The Vale of Gen
Gen is dominated by three colors; green, brown and gray. The forests surrounding the sprawling farmlands are thick with vegetation, but any color the leaves might contain is muted by the pale daylight. Only by firelight can colors be appreciated. Many things grow in the Vale and the people of Gen suffer no lack of food. They dress in muted browns and grays, choosing to wear practical clothing befitting their agricultural lifestyle. The art of dyeing wool has been lost, primarily due to the lack of suitable sources of dye. Anything the townsfolk have has been made in the vale by hand. These are a hardy, pragmatic and capable people who have lived off the land here since before any can remember.
Gen is the name given to the central town where the bulk of the population lives. Several thousand call Gen home. About another thousand live spread throughout the valley living in small hamlets of ten or so families, usually collected around one or more of the larger farms scattered from one end of the vale to the other. Crops consist mainly of root vegetables and berries, both of which grow in abundance in the fertile soil. There are also plenty of sheep, cattle, oxen, horses and dogs kept as domesticated animals. Wildlife in the valley is abundant and venison and fish from the river are also readily available.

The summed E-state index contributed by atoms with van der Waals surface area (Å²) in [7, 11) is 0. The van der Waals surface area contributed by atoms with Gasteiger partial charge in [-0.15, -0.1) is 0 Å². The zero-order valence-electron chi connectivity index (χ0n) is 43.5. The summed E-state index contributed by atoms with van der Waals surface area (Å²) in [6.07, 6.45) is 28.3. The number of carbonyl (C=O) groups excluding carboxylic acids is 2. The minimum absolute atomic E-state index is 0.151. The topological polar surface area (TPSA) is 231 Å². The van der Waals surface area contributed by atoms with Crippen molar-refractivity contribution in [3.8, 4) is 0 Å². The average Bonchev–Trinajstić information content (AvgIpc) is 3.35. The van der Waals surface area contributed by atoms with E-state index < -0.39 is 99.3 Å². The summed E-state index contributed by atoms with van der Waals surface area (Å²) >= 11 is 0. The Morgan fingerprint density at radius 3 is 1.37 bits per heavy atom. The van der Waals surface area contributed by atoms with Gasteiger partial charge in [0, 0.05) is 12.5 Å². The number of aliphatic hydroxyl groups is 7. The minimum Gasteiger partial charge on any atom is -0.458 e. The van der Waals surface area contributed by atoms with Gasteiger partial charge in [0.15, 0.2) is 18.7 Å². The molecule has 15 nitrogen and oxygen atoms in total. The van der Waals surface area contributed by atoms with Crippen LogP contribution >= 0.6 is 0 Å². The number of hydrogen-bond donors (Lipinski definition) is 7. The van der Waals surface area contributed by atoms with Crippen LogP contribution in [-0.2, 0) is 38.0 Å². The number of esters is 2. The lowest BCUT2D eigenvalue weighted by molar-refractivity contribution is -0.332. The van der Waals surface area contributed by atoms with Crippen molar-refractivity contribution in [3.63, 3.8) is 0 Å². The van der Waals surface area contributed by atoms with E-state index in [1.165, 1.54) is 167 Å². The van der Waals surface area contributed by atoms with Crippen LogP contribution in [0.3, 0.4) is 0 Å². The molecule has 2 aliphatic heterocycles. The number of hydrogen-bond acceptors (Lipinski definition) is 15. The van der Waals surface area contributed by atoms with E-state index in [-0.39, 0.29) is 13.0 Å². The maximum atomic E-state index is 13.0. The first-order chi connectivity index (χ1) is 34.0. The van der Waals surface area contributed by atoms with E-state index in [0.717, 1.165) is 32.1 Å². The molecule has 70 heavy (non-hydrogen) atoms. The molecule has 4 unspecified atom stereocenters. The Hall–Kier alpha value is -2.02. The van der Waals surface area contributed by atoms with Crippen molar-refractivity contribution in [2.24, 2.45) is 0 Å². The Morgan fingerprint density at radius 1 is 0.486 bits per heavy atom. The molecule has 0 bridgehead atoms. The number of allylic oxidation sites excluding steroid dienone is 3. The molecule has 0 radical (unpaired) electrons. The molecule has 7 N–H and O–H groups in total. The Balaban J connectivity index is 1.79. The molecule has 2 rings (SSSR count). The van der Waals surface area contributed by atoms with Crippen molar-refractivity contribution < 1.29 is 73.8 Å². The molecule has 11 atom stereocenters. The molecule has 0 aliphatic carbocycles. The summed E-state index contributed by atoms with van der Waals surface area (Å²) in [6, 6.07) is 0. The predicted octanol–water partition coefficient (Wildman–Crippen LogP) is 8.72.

There is a road that passes from the southern end of the vale and leads right to the center of Gen proper. The road bears signs that it might once have been paved and well maintained, at least beyond it’s current state. The people of the vale have created their own roads, but these are no more than cart tracks and livestock trails used to move from place to place. All roads truly lead to Gen. The old Kings Road bears the name is has always had, with the exception of the word “old” having been added at some point. Presumably there was a king who used the road somewhere in Gen’s ancient past, but there hasn’t been a traveler to Gen in the living memory of any of the locals. The southern end of the vale is blocked by what must have been a catastrophe of epic proportions. Where there was once a pass between the two mountains that stand guard over the valley’s southern end, there is now a mound of boulders and debris. It’s as if an entire mountain, covered in forest, had been dropped from the sky, filling the pass in it’s ruin. Many dead trees can be seen jutting at odd angles in and among the boulders. Climbing out of the vale in other directions may have been attempted in the past, but it is common knowledge in the vale that to venture to high into the mountains is to draw too near the sky. The mountain tops surrounding the valley are lost in the low hanging, roiling cloud cover. The few stories of foolish souls moving above the cloud line end in gruesome details. As far as anyone knows, no one has ever left the valley.